And to people griping about Disney as if that means a dip in…quality or …credibility, I now ask to see their Geek Cred Badge, because they obviously aren't informed. This is the company that owns Pixar and Marvel, and has allowed both companies to let their creative genius run free (with a lot of merchandise accompanying it). The big upside from this deal is that Star Wars fans are finally getting what they've been desperately clamoring for since Watto happened: George Lucas is a "creative consultant." "Creative consultant" is Hollywood speak for "parting gift," unless I totally misunderstood the title when it was given to Dan Harmon after he was fired from "Community." This means we're going to get new voices telling Star Wars tales. For me, it was the rapid-fire dialogue and rich characterization provided by Leigh Brackett and Lawrence Kasdan that made "Empire Strikes Back" so great. This is now a possibility again. That's awesome. Plus, I'm sure someone at Disney sees the untouched goldmine that is the untouched original trilogy, meaning we may get those versions remastered and on Blu-ray for the first time. Just saying…

Really, all of this is the extent of thought that should be afforded this acquisition. On the TV right now are scenes from Breezy Point, Queens where over 80 houses were obliterated by fire. I'm not saying these franchises, our fiction, the stories we hold dear to our hearts aren't important. They are. But aside from curious speculation, a fan's opinion really doesn't matter unless you've somehow ascended the ranks of a company (Disney, really the only company at this point) to a point of power. The only thing you can really do is judge the work created on its own merit, and if Disney's track record is any indication, then "Star Wars: Episode 7 – Never Say Never Again" will be pretty awesome.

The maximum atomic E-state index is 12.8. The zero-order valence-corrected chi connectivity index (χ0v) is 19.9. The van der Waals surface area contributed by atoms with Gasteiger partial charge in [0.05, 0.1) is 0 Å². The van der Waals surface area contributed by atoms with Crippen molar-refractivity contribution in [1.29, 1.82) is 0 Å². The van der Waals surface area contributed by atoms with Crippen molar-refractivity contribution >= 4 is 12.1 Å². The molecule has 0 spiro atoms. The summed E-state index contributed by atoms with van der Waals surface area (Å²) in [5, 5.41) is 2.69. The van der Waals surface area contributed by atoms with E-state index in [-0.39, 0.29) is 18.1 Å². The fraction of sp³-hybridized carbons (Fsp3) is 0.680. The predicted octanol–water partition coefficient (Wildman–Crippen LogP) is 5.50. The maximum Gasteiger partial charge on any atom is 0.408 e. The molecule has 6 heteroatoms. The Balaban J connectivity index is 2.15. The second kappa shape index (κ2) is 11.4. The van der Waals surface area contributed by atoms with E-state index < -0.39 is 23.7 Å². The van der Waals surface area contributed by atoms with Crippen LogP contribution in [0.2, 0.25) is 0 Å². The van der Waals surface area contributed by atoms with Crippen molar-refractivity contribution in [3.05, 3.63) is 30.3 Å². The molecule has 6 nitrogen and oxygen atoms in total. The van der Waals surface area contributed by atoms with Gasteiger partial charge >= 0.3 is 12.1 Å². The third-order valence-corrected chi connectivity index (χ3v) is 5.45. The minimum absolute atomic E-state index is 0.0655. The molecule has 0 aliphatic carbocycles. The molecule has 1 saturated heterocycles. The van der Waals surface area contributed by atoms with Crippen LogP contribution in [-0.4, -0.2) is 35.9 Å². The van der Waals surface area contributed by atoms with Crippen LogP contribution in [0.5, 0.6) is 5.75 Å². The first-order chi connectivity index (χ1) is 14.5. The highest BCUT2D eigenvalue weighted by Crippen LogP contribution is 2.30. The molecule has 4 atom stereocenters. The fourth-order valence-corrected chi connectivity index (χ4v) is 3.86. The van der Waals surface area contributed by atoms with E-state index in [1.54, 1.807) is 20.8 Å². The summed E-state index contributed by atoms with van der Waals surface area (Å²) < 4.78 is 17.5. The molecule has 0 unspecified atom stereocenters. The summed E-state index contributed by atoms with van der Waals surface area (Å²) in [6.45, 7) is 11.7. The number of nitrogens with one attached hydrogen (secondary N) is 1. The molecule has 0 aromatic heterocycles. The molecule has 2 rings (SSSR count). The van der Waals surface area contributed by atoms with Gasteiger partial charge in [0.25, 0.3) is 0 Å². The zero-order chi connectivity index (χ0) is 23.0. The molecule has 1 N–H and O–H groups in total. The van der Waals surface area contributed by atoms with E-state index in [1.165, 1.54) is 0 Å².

My relationship with fiction became clear to me last night as I diverted my attention from the local news for the first time in what-seems-like-days. I sat down and read some of the first comics I ever owned and loved ("Uncanny X-Men" #301, "X-Men Unlimited" #1 and "Uncanny X-Men Annual" #17). I could have read them from the perspective of a critic, complaining about the leaps of logic and overly sarcastic dialogue. I could have read them as a historian, noting the '90s excess that lead to a series called "X-Men Unlimited," printed on lush glossy stock and sold at four times an average issue's cover price, or the fact that the conflict of "Uncanny X-Men Annual" came from a character created as part of a marketing stunt. But I read them as a fan, as someone who just wanted to read stories and be entertained in a stressful time. It was a blast. When the next Star Wars movie comes out, I'm going to forget about how disappointing the prequels were, or how far removed I've become from the galaxy. I'm going to enjoy it.

Brett White is a comedian living in New York City. He co-hosts the podcast Matt & Brett Love Comics and is a writer for the Upright Citizens Brigade Theatre show Left Handed Radio: The Sequel Machine. His opinions can be consumed in bite-sized morsels on Twitter (@brettwhite).

TAGS:  in your face jam, lucasfilm, star wars, disney, george lucas, marvel studios